Bill Simmons said in The Book of Basketball that NBA coaches were overrated.

“[T]here’s no concrete evidence that they make a genuine, consistent difference except for a small handful of gifted leaders and forward thinkers…unless you’re teaming an elite coach with a quality roster, coaches don’t really matter.

GoodHoops doesn’t disagree, but this statement is a little too simplified for us.

NBA coaches are largely functional, yes, but they do matter. It’s no surprise the best teams — the champions, the dynasties, the super-teams — work as a result of a strong, tactical coach and a great, manageable group of players.

This was true in the 1960s with the Celtics and their one-coach brigade. It was true with Showtime and the Bad Boys in the 1980s. Same with the Triangulated Bulls in the ’90s and the Triangulated Lakers of the new millennium. Again, the same with the culture-first Heat, Spurs and Warriors teams of the present day.

Those coaches know what they’re doing. Even as stars have driven the NBA bus, the key to success is coaching that doesn’t zap the life out of its best players. While not all of these 20 coaches listed below did it consistently (who can?), most did it at a high level for a respectable, persistent length of time. We credit and honor them below (part 1 available here):

10. Jerry Sloan

TEAMS: Chicago Bulls (1979-82); Utah Jazz (1988-2011)

RECORD: 1,221-803 (.603)

ACHIEVEMENTS: 1997 and 1998 NBA Finalist

Jerry Sloan never won a Coach of the Year Award. Why? Who knows, but these guys did.

Sloan’s 23-year reign on the Wasatch Front is considered one of the most meaningful gigs in NBA history. Under the steely eyes of the old coach, Utah went from NBA punchline to NBA principality, finishing second-best to Michael Jordan’s mighty Bulls teams in 1997 and ’98.

Oh, and this iconic playcall, run to perfection despite its Lombardi-esque simplicity:

Thanks to Stockton, Malone and Sloan, the NBA grew to fear the Utah Jazz as the franchise advanced to heights since untouched.

Sloan remains revered statewide. Even in old age, Sloan is guaranteed to leave another sagely piece of advice — or ass-kickin’ — if need be.

9. Don Nelson

TEAMS: Milwaukee Bucks (1976-87); Golden State Warriors (1988-95); New York Knicks (1995-96); Dallas Mavericks (1997-2005); Golden State Warriors (2006-10)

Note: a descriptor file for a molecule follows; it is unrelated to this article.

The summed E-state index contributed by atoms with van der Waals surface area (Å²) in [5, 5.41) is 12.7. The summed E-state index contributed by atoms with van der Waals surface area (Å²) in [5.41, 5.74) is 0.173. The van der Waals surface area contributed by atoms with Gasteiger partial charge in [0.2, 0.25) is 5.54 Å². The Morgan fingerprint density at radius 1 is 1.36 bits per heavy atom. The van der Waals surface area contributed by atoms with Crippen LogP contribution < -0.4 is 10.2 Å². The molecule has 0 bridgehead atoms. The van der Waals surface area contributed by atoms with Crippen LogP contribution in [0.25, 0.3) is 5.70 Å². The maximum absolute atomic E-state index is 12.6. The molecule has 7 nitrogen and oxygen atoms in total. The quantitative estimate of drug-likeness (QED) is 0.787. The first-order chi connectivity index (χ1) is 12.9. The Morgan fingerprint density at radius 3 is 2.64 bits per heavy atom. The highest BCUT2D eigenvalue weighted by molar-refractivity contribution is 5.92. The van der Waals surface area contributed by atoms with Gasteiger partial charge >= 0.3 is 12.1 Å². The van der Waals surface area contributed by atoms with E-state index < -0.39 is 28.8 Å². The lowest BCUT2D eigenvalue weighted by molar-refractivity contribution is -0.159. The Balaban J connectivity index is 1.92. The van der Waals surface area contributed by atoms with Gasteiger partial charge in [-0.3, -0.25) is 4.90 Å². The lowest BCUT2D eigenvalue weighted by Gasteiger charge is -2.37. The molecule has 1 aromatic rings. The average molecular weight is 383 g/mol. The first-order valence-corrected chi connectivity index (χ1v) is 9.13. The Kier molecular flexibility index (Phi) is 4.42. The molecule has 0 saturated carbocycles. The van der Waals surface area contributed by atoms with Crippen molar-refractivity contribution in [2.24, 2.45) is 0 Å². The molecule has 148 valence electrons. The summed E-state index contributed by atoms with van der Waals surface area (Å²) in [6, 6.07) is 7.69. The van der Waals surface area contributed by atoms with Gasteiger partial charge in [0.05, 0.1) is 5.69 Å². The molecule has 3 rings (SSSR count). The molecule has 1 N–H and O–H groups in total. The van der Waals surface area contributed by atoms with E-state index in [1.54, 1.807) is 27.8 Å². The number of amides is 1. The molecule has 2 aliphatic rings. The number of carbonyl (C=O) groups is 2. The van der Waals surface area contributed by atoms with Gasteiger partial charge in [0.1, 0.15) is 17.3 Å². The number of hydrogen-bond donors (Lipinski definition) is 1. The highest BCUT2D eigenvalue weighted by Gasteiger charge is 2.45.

RECORD: 1,335-1,063 (.557)

ACHIEVEMENTS: Three-time Coach of the Year; Top 10 Coaches in History

I can already hear the outrage. Why the hell is Don Nelson up this high?!? Nelson never sniffed an NBA title as a head coach, though he won five as a reliable sixth man for the Auerbachian Celtics teams of the ’60s.

His tenures with the Bucks, Warriors, Knicks and Mavericks ended in burnouts, mainly based on his growing desire to take it easy. But easygoing was Nelson’s middle name, as his quirky style of ball made a path for much of today’s NBA game.

Look at Golden State’s ultimate destruction of Basketball As We Know It.

Spacing? His idea. Threes for days? His idea. Point forwards? His idea. The difference was he never won a title coaching this way.

Along with Mike D’Antoni, Nelson is one of the men who dropped offensive explosions on the game of giants. Six-foot-eleven Kevin Durant is a 3-point shooter because of Nellie-Ball. Steph Curry is a jutty little beetle who can pull up fearlessly because of Nelson. Steve Nash was employed thanks to Nelson. Stephen Jackson played high as hell under Big Nelly (and he approved).

Now, Nellie Ball is the standard for winning NBA teams. Who knew? Not even Nelson could.

8. Dr. Jack Ramsay

TEAMS: Philadelphia 76ers (1968-72); Buffalo Braves (1972-76); Portland Trail Blazers (1976-86); Indiana Pacers (1986-88)

RECORD: 864-783 (.525)

ACHIEVEMENTS: 1977 NBA champion; Top 10 Coaches in League History

When you look at Dr. Jack’s raw numbers – a decade at then-minor power St. Joe’s; two 50-win seasons; one NBA title – it may be difficult to surmise why we’re so high on him.

Ramsay was highly respected for his insights into the game. His management of top players such as Portland’s Bill Walton and Buffalo’s Bob McAdoo was to be reckoned; those players’ success with Ramsay was not matched in subsequent stops.

Ramsay turned the expansion Portlanders around and won the 1977 title with the Blazers, cementing God status in Rip City.

After a decade of middling after losing Walton to crippling injuries, Ramsay kicked around with the Pacers (coaching a young Reggie Miller) before hanging up the whistle in 1988.

He might be better known as a television announcer, notably for the Heat in the 1990s and for ESPN until his death in 2014.

7. Red Holzman

TEAMS: Milwaukee/St. Louis Hawks (1953-57); New York Knicks (1967-77; 1978-82)

RECORD: 696-604 (.535)

ACHIEVEMENTS: Two-time NBA champion (1970, 1973); 1970 NBA Coach of the Year; Top 10 Coaches in NBA History

Red Holzman needs no real introduction: this is the man who carried the Knicks to prominence in the 1970s, their greatest era yet.

A Brooklyn boy, Holzman had a notable NBL/NBA career in the 1940s and ’50s before moving onto the bench as a scout in 1957. A decade scouting for the Knicks turned into a head-coaching gig, which yielded two NBA titles and the most passionate era of prominent New York City basketball. Simply put, Red put the Knicks on the map.